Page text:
Sarajevo, March 8, 2021 – The Free Media Help Line (FMHL), which operates within the BH Journalists Association, in 2020 recorded a total of 69 cases of violations of journalistic rights and media freedoms. In 2020, a total of 26 cases of attacks, threats and pressure on journalists and media in Bosnia and Herzegovina were registered in the Safejournalists.net database. Of that number, 5 cases of threats and violence against female journalists were recorded. In the past year, there have been a total of 6 death threats to journalists and 10 verbal and other forms of threats. 7 attacks and threats against media outlets were registered, as well as 3 physical attacks on journalists and media employees.
The most numerous were cases of threats and intimidation of journalists, as well as various forms of pressure which often came from representatives of government institutions. When it comes to threats and harassment, the number of cases of threats to journalists through social networks and online violence has increased.
Political officials in BiH rarely condemn attacks on journalists and are most often in the role of those who attack journalists and seek to restrict media freedom. Journalists, especially those involved in investigative journalism, are often targeted by politicians and public officials as “foreign mercenaries”, “intelligence agents“…
The past year has especially shown the attitude of politicians towards the media and their attempts to restrict media freedoms in all ways, using the pandemic as an excuse.
– I think that the selection of the media to those “chosen” and others has never been clearer than this year when it comes to access to information. Journalist questions are being completely pushed out of the media space and we have come to the point that the question of journalists is perceived as an insult, which is a complete absurdity – says Vildana Selimbegović, editor-in-chief of the daily “Oslobođenje”.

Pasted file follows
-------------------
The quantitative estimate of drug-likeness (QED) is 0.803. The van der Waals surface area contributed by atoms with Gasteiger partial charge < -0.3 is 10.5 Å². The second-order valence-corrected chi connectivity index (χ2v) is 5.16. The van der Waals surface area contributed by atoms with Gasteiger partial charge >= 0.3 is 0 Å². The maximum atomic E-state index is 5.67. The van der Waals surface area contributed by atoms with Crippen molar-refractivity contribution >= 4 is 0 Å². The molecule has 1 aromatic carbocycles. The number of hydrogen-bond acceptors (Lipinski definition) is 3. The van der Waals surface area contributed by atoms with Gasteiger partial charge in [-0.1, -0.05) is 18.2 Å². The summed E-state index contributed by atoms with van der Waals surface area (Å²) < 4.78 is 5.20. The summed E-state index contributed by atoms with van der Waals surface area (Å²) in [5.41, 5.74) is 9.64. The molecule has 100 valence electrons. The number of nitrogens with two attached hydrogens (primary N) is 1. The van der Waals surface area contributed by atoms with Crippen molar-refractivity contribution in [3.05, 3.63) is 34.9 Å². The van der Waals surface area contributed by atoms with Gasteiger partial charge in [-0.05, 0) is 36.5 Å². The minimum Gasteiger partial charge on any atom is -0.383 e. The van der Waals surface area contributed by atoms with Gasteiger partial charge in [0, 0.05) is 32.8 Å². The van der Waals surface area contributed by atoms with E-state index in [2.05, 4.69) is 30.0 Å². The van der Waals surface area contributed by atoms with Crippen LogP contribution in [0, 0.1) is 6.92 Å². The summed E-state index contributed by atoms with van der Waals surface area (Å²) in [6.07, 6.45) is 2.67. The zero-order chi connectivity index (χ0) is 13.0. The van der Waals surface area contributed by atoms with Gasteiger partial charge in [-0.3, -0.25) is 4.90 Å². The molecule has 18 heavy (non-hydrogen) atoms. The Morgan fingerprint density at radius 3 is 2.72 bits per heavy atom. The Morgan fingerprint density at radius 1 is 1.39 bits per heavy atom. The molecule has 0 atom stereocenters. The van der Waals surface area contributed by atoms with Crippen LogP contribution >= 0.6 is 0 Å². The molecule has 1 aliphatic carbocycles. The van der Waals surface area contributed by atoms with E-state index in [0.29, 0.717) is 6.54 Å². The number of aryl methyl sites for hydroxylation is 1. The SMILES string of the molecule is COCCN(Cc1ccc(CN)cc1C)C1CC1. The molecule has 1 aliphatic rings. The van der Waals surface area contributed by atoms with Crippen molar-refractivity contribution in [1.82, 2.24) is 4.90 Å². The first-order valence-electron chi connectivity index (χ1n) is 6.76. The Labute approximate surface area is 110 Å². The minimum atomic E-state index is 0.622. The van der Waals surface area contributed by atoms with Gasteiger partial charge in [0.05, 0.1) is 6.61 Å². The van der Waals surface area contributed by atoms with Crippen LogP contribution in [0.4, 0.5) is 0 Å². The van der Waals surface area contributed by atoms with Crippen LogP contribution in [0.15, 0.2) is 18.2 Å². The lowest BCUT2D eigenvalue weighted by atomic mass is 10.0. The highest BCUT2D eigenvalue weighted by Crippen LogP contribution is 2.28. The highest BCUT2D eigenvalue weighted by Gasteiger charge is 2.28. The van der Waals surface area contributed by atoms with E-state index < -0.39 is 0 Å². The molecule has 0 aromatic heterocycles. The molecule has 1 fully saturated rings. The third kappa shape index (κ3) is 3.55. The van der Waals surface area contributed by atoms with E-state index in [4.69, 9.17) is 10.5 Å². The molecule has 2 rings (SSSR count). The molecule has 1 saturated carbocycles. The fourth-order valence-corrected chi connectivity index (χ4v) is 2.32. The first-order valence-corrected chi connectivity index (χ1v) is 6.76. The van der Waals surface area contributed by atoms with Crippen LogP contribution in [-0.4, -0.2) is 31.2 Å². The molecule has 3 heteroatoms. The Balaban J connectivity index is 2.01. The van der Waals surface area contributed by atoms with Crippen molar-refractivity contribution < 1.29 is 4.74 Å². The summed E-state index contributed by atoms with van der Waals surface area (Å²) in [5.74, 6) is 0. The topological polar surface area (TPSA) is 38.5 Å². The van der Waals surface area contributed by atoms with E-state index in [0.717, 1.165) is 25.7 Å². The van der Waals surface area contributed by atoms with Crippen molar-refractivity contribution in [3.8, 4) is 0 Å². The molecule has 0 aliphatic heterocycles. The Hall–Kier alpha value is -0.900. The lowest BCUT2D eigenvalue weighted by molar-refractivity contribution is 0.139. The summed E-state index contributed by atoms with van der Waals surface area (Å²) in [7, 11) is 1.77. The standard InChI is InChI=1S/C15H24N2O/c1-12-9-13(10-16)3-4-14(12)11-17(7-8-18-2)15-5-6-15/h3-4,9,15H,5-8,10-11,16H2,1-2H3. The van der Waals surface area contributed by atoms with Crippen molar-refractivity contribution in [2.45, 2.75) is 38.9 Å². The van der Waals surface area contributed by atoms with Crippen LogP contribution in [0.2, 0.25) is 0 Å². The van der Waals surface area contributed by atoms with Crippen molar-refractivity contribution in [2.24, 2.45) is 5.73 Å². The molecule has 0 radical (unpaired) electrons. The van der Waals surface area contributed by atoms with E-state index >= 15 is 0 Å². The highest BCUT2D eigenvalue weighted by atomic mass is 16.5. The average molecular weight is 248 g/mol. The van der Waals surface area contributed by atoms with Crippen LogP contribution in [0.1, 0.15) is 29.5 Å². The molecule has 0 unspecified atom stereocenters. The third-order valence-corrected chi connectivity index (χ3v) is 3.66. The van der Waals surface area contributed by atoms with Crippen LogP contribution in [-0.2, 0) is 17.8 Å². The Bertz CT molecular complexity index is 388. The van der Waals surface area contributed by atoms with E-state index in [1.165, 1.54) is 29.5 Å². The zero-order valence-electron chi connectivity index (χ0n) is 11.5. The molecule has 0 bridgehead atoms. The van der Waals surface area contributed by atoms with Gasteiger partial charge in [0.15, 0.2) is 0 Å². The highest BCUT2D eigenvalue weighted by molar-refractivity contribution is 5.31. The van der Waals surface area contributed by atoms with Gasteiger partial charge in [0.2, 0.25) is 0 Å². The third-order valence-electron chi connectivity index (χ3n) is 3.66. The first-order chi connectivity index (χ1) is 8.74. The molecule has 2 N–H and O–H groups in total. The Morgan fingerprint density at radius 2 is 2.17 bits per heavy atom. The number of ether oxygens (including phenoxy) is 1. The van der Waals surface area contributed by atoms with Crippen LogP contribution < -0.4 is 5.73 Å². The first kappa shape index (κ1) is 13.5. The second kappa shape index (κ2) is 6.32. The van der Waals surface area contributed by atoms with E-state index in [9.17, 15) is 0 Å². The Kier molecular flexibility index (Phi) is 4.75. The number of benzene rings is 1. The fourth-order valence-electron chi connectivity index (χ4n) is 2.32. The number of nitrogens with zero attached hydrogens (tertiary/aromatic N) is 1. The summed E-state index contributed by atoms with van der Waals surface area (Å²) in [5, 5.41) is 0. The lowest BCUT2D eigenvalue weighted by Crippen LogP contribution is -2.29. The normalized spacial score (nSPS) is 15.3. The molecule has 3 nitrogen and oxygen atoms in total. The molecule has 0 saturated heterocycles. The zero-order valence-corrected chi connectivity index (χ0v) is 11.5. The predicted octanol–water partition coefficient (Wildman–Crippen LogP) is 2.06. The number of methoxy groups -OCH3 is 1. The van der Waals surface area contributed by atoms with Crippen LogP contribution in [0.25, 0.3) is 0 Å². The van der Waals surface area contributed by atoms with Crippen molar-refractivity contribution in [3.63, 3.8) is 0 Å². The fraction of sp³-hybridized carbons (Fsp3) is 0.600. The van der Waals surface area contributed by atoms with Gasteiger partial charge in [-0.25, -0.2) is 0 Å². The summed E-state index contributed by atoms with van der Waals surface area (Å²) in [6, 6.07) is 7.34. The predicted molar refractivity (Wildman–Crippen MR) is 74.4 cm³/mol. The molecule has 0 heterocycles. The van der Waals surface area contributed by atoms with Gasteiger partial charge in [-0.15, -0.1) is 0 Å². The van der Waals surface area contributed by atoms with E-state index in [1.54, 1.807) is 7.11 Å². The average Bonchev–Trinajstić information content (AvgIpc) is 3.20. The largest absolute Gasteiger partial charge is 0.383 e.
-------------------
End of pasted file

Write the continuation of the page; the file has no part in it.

One of the 14 priorities of the European Commission that BiH needs to meet in order to gain candidate status for EU membership is to guarantee freedom of expression and protection of journalists, especially by ensuring proper prosecution of threats and violence against journalists and media workers. Significant attention was paid to intimidation of journalists, as well as physical and verbal attacks on them in the Analytical Report of the European Commission, which points out that they take place without a systematic institutional response and effective protective measures. BH authorities, according to the European Commission, often downplay the intimidation of journalists and the government’s response is weak, including public condemnation of attacks and threats.
– The police and the judiciary must ensure impartial, prompt, thorough, independent and efficient investigations and prosecutions in cases of threats and violence against journalists and media workers. Appropriate police protection should be provided to journalists who have been threatened. Authorities are expected to act quickly and show zero tolerance for threats or attacks on the media, and to refrain from making statements that could create an environment conducive to freedom of expression – the EC Analytical Report said.